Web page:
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“It really doesn’t matter if you don’t like this song ... what you have to do is buy this thing,” Bob Geldof said at a press conference for the re-release of Band Aid and its Ebola-themed single, “Do They Know It’s Christmas?,” last month.
While the new single broke United Kingdom sales records for 2014 within days, many people criticized its representation of Africa (“a place of dread and fear”) as counterproductive. Referring to songs by Africans that have the same pro-social goals, Liberian researcher Robtel Neajai Pailey told Al Jazeera, “We got this, Geldof, so back off.”
Paul Farmer has said that aid workers’ intentions are derailed by their failure to do "scut work," or menial tasks. In Ghana, locals assumed I was pampered, unproductive.
Rejecting Band Aid is the peak of a Kilimanjaro of discontent. In another essay, Pailey criticized international efforts against Ebola as a “white savior complex,” “a pathology of white privilege” based on the ill-conceived concept that Africans can’t survive without Western interventions. Nigeria’s defeat of Ebola has been ignored because it doesn’t fit the white savior pattern, she wrote. Similar articles suggest foreign-backed Ebola care is akin to “voluntourists” at fake orphanages.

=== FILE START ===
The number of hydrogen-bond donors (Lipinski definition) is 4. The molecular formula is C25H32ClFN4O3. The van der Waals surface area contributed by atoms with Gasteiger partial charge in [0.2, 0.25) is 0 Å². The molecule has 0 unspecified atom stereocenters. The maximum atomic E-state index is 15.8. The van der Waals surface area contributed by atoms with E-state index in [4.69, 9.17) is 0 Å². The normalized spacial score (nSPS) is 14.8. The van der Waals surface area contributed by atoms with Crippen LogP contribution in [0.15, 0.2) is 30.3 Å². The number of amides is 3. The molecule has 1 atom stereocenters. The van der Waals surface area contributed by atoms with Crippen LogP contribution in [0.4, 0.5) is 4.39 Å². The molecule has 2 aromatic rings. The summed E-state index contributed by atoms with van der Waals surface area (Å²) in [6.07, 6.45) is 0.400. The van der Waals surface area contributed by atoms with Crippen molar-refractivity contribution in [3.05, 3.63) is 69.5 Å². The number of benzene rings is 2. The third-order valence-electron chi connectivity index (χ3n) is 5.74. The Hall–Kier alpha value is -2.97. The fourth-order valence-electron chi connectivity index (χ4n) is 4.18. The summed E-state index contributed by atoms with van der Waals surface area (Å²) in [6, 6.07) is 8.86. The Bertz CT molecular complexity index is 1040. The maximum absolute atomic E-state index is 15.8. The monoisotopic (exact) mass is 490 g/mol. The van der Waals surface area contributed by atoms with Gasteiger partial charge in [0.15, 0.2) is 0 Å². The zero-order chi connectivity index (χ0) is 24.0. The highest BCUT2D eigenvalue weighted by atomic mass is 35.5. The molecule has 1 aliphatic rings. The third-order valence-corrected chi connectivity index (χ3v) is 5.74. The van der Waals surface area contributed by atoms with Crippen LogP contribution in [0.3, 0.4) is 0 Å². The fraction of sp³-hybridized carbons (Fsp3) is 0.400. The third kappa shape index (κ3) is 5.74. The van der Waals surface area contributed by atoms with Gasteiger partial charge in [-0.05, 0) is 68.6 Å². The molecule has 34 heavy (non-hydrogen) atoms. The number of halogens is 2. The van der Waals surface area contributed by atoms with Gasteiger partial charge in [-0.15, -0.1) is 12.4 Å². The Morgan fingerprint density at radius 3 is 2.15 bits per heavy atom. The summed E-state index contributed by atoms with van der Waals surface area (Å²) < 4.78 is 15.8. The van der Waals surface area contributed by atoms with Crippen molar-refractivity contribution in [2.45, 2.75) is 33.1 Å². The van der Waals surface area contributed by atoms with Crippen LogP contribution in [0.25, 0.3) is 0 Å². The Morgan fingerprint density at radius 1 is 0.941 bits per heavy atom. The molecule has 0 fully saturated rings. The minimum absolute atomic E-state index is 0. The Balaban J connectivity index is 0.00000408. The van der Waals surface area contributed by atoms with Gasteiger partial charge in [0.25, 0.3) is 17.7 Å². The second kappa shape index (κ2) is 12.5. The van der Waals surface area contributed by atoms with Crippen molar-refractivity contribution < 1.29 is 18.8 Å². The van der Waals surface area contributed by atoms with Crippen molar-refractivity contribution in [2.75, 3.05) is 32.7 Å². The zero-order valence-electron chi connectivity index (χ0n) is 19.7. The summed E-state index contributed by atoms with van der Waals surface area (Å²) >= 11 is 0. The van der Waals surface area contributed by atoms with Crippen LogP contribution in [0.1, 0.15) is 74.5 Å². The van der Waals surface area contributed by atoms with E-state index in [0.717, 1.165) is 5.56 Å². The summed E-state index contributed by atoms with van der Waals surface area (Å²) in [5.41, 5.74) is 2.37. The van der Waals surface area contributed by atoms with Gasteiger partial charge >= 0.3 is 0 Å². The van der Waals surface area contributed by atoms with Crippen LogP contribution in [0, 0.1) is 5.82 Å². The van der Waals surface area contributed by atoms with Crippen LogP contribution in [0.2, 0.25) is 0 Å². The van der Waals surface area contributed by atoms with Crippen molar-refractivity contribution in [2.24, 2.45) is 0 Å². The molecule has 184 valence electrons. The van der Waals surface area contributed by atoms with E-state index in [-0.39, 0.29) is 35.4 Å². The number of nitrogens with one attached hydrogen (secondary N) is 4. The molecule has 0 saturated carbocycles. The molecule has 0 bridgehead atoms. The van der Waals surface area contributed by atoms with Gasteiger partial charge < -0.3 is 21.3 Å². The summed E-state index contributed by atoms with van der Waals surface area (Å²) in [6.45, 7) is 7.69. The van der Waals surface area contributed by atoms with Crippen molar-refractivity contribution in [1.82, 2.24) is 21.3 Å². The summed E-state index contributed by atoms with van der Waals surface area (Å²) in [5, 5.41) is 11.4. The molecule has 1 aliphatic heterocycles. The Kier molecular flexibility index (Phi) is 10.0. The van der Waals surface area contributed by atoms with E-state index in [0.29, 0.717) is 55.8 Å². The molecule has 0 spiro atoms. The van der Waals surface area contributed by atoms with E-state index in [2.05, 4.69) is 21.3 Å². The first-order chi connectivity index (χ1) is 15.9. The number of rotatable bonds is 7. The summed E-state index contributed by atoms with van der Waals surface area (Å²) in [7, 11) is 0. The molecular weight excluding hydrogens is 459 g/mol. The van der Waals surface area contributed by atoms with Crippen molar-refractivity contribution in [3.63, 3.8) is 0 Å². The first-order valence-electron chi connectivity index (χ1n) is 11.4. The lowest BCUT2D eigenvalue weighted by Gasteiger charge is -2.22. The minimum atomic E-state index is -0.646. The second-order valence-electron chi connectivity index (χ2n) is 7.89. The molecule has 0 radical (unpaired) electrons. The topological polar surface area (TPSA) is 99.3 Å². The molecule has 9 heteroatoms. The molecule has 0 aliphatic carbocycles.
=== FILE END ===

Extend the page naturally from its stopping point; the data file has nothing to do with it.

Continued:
A friend sent me Pailey’s essay when I began organizing a trip to West Africa. Her critique, it seemed, was that I was a self-indulgent racist for even considering going.
I’m going back, actually. I lived in Ghana in 2010 while working with a non-profit school located a long day’s drive from Pailey’s country, Liberia. While Ghana is relatively politically stable and prosperous, the complaints against foreign intervention ring true there, too. My time there showed me that meaningful collaborations are often constrained due to long-standing inequality—but they are possible.
It’s easy to mock foreign involvement in sub-Saharan Africa as self-aggrandizing nonsense. Africans do this with fake charity songs. Americans add sarcasticjabs. Kenyan writer Binyavanga Wainaina satirized lazy clichés in a Granta magazine essay, “How to Write About Africa.” (“An AK-47, prominent ribs, naked breasts: use these.”) It’s the most-forwarded article in Granta’s history.
There are broad identity issues that underlie difficult interactions between locals and foreigners. When it comes to puncturing the clichés, though, I think of a specific human being: Samuel Amponsah.